The European Banking Authority (EBA) and European Central Bank (ECB) launched their 2021 EU-wide stress tests to assess the impact of an adverse macroeconomic scenario on the solvency of a sample of 50 EU banks – 38 from countries under the jurisdiction of the Single Supervisory Mechanism (SSM). The adverse scenario reflects the main financial stability risks that have been identified by the European Systemic Risk Board (ESRB) - a prolonged COVID-19 scenario in a ‘lower for longer’ interest-rate environment, in which negative confidence shocks would prolong the economic contraction, so that by 2023, at EU level, the real GDP would decline by 3.6% cumulatively, unemployment rate would rise by 4.7 percentage points, residential real estate prices would decline by 16.1 %, and commercial real estate prices would decline by 31.2%. Equity prices in global financial markets would fall by 50% in advanced economies and by 65% in emerging economies in the first year.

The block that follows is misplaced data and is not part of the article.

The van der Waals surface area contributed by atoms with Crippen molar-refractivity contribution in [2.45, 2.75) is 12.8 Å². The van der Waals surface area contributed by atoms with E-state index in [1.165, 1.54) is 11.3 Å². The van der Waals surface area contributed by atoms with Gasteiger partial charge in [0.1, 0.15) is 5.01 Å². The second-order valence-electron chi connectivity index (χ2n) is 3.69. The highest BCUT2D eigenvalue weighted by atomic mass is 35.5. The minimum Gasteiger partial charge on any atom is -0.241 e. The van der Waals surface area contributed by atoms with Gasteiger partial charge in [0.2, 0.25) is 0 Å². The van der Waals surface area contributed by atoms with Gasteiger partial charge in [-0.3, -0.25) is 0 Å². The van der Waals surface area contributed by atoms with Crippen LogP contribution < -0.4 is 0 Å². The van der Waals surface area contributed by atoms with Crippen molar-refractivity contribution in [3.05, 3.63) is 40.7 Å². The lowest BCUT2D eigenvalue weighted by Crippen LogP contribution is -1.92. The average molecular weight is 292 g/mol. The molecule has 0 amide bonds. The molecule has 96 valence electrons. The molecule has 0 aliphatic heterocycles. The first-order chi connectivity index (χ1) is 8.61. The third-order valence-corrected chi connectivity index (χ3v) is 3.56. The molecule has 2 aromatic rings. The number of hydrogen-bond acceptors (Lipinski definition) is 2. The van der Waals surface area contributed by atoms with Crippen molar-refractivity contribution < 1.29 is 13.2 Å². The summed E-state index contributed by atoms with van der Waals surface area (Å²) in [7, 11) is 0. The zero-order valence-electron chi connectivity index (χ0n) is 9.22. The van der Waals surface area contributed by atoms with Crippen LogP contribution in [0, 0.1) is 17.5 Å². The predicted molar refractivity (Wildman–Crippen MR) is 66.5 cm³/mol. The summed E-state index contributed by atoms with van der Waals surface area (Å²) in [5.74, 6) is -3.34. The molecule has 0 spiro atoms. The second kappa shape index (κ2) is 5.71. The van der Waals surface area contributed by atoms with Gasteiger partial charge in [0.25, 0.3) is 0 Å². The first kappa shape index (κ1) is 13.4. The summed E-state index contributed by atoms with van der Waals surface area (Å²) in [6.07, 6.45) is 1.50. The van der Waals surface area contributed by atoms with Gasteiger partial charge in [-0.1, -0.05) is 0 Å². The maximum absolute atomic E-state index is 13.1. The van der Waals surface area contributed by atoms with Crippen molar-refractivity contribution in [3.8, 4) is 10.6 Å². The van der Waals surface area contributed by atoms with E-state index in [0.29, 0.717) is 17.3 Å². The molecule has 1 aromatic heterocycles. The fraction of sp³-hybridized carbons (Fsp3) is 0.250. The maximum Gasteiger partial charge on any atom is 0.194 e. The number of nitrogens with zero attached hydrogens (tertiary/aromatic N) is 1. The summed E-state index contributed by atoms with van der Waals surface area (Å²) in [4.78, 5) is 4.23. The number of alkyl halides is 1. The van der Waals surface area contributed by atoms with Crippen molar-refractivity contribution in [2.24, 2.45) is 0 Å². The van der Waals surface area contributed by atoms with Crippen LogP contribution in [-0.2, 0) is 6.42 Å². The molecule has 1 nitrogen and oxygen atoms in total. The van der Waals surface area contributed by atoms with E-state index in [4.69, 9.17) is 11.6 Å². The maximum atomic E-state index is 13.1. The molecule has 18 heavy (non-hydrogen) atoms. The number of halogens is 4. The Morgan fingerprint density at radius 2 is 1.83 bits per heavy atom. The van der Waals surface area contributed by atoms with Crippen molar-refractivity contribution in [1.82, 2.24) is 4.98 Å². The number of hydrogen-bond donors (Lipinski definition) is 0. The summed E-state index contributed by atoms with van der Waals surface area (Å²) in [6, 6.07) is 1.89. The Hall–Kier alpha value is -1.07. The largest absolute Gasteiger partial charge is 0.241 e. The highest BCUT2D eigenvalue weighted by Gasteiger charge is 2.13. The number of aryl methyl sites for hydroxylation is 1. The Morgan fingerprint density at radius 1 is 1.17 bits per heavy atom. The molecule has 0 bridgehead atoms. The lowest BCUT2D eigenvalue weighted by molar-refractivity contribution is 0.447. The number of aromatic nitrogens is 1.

In parallel, the ECB also plans to conduct its own stress test for 53 banks it directly supervises but that are not included in the EBA-led stress test sample. This exercise will be consistent with the EBA’s methodology and apply the same scenarios, while also including proportionality elements as suggested by the overall smaller size and lower complexity of these banks.